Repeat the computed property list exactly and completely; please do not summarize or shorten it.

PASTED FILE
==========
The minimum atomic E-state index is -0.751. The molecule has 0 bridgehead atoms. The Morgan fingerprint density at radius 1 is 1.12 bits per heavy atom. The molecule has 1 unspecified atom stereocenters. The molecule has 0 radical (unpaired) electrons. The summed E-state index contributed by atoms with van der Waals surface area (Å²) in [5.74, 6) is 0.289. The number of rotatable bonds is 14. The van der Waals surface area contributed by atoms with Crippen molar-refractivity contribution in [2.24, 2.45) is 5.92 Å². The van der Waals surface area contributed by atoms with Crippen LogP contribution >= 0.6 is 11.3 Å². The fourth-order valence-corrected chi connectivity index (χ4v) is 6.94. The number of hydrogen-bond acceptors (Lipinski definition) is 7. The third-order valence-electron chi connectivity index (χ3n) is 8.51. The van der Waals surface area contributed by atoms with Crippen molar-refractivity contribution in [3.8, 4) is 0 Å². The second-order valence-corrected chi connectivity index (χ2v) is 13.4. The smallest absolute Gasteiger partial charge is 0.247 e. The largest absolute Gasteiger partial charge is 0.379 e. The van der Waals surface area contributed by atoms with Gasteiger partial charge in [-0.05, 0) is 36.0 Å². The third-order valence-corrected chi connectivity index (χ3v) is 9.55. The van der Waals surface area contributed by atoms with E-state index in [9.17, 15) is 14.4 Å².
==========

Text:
The minimum atomic E-state index is -0.751. The molecule has 0 bridgehead atoms. The Morgan fingerprint density at radius 1 is 1.12 bits per heavy atom. The molecule has 1 unspecified atom stereocenters. The molecule has 0 radical (unpaired) electrons. The summed E-state index contributed by atoms with van der Waals surface area (Å²) in [5.74, 6) is 0.289. The number of rotatable bonds is 14. The van der Waals surface area contributed by atoms with Crippen molar-refractivity contribution in [2.24, 2.45) is 5.92 Å². The van der Waals surface area contributed by atoms with Crippen LogP contribution >= 0.6 is 11.3 Å². The fourth-order valence-corrected chi connectivity index (χ4v) is 6.94. The number of hydrogen-bond acceptors (Lipinski definition) is 7. The third-order valence-electron chi connectivity index (χ3n) is 8.51. The van der Waals surface area contributed by atoms with Crippen molar-refractivity contribution in [3.8, 4) is 0 Å². The second-order valence-corrected chi connectivity index (χ2v) is 13.4. The smallest absolute Gasteiger partial charge is 0.247 e. The largest absolute Gasteiger partial charge is 0.379 e. The van der Waals surface area contributed by atoms with Gasteiger partial charge in [-0.05, 0) is 36.0 Å². The third-order valence-corrected chi connectivity index (χ3v) is 9.55. The van der Waals surface area contributed by atoms with E-state index in [9.17, 15) is 14.4 Å².